WorkItemTagsListener.getInstance()
            .setNewTags(args.id, splitTags(changedTags));
      }
    },
    onLoaded: (args) => {
      // (1)
      // Get original tags from work item
      TFS_Wit_Services.WorkItemFormService.getService().then(wi => {
        (<IPromise>wi.getFieldValue("System.Tags")).then(
        changedTagsRaw => {
          WorkItemTagsListener.getInstance()
             .setOriginalTags(args.id, splitTags(changedTagsRaw));
        });
      });
    },
    onUnloaded: (args) => {
      // (4)
      WorkItemTagsListener.getInstance().clearForWorkItem(args.id);
    },
    onSaved: (args) => {
      // (3)
      WorkItemTagsListener.getInstance().commitTagsForWorkItem(args.id);
    },
    onReset: (args) => {
      // (5)
      WorkItemTagsListener.getInstance().setNewTags(args.id, []);
    },
    onRefreshed: (args) => {
      // (5)
      WorkItemTagsListener.getInstance().setNewTags(args.id, []);
    }
  };
});
  1. Retrieve the tags of a work item when it’s opened, storing them in the WorkItemTagsListener instance
  2. Whenever the System.Tags field is changed, store the tags as the new tags in the TagsListener instance
  3. When the work item is actually saved, commit the new tags to the MRU list (not yet implemented)
  4. Reset the work item’s data when it’s unloaded
  5. Only reset the new tags when edits to a work item are discarded

This enables us to detect added tags to any work items. The next part will cover actually storing the tags per user, showing them in a context menu, and applying to work items.

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Extending VSTS – Setup

Last year Visual Studio Team Services (formerly known as Visual Studio Online) released support for extensions. There are some great samples on GitHub and a growing number of finished extensions in the marketplace. One of my published extensions is Estimate, a planning poker implementation for VSTS.

Extending VSTS is really easy, there is documentation and some great examples at the official GitHub repository.

Since I work on the Agile planning tools and work item tracking, I would like to show with a few simple examples how you can add functionality to your backlogs, boards, and queries. To make it really easy I’ve published  a small seed project that contributes a single menu item to the work item context menu and which will be the base for some extensions with a bit more functionality. If you’re already familiar with VSTS extensions feel free to skip immediately to part 2.

image

The seed project is available at GitHub; here is a step by step description how to build, publish, and install it:

  1. First you need a VSTS account, it’s free, just register with your Microsoft account.
  2. Create a publisher: With your Microsoft account, sign in at the marketplace and pick an ID and a display name:
    image
  3. Generate a personal access token: Login to VSTS, go to My Security:

    security

    then to the Personal access tokens section:

    image

    generate a token for All accessible accounts:

    image
    copy and save the generate token for later:

    image
  4. Clone (or download as zip and extract) the seed project from:
    https://github.com/cschleiden/vsts-extension-ts-seed-simple
  5. Install nodejs
  6. cd into the folder where you placed the project in step 4
  7. Install required dependencies with
    npm install
  8. Open the extension manifest, vss-extension.json
  9. Change <your-publisher> to the publisher ID you created in step 2:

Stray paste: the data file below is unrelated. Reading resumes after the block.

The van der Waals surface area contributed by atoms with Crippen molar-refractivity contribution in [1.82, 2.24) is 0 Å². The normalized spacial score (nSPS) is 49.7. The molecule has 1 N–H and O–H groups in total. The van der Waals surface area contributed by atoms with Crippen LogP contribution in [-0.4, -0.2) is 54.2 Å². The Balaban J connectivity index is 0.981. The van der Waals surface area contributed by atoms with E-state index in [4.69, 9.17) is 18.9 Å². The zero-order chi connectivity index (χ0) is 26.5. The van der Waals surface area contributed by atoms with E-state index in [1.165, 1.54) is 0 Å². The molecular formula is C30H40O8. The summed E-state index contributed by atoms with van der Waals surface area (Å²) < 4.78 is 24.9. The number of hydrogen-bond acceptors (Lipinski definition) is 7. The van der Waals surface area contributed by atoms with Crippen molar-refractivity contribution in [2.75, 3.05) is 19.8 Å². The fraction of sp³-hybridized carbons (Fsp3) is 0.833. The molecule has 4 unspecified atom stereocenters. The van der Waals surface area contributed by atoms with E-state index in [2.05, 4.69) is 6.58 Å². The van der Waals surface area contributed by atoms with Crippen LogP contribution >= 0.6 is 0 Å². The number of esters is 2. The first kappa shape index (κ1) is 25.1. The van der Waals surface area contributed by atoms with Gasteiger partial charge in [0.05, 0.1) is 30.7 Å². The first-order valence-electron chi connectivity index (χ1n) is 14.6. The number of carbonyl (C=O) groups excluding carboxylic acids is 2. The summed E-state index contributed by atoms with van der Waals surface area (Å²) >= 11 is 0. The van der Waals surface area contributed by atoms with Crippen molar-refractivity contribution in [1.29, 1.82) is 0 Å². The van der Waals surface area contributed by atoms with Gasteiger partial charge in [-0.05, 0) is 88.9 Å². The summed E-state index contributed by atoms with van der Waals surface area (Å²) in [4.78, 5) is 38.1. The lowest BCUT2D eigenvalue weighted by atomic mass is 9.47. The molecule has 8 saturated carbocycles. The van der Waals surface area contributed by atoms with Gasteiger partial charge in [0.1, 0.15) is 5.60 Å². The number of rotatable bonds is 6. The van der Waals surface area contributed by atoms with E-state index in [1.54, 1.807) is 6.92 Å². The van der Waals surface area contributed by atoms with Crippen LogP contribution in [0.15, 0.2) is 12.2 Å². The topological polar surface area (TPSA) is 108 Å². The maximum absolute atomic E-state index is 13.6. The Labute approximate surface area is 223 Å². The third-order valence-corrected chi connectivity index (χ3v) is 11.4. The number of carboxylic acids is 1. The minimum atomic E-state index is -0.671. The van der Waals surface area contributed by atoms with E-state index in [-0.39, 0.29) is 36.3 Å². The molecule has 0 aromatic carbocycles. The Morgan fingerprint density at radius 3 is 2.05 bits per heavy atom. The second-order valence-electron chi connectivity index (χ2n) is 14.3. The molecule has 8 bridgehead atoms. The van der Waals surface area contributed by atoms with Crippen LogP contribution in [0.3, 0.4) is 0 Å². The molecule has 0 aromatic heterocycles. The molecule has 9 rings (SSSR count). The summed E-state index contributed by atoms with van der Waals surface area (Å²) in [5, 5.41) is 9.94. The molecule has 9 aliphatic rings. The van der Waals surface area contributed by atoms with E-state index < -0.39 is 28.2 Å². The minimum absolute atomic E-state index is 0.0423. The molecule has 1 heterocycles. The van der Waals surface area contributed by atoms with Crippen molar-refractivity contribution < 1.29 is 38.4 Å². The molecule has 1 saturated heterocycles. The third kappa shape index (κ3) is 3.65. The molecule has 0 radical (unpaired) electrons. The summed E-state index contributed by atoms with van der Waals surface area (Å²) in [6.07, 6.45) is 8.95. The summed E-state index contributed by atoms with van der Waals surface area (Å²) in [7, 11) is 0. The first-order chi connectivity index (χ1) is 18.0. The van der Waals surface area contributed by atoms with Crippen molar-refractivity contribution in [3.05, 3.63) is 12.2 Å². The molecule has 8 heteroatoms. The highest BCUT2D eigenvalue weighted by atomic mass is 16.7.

image
  10. As part of step 5, the TFS Cross Platform Command Line Interface was installed. This will be used to package and publish the extension. Login to your account by executing
    tfx login --service-url https://marketplace.visualstudio.com

    when prompted for the token, use the one generated in step 3. This will save the login information for subsequent operations:
    image(Update: the uri has changed, please use https://marketplace.visualstudio.com)

  11. Finally, execute
    grunt publish-dev
    to build, package, and publish the extension using the development configuration. If everything works the output should be similar to this:

    image
  12. Share with your account: The extension has now been published as a private extension, no one else can see it yet. To test it, we need to share it with our account. There are two ways, one is using the tfx command line, the other is using again the Marketplace. When you login again you should now see the extension and a Share button:

    image

    Just share it with your account

    image
  13. Install: After sharing the extension, it should show up in the Manage extensions page of your VSTS account:

    image
    to install, select it, confirm, and allow the requested OAuth scopes:

    imageimage

    image
  14. Test: If you now navigate to a query result (create a query and some work items if you haven’t) and open the context menu for any work item, you should see the menu action contributed by the extension:

    image
    click will execute the registered action and show the id of the selected work item:

    image

Portable Windows HPC R2 “Cluster”

In preparation for the two Microsoft Technology Specialist HPC exams (70-691 and 70-690) I just installed a two compute node Windows HPC environment on my Dell notebook (Windows Server 2008 R2 with Hyper-V as host):

Deploying the two compute nodes.

So far everything works, the diagnostic tests were all fine and the machine is still usable (dual core, 4 GB with four virtual machines – AD/DNS, head node, and two compute nodes).

Microsoft TS 70-536

Last Friday I passed the 70-536 Exam, TS: Microsoft .NET Framework – Application Development Foundation. I had thought it would be much more difficult but in the end it was pretty easy (or I was just well prepared.. maybe both). Next ones will then be 70-562 and 70-564 to reach the Microsoft Certified Developer status but I think that has to wait until after the thesis.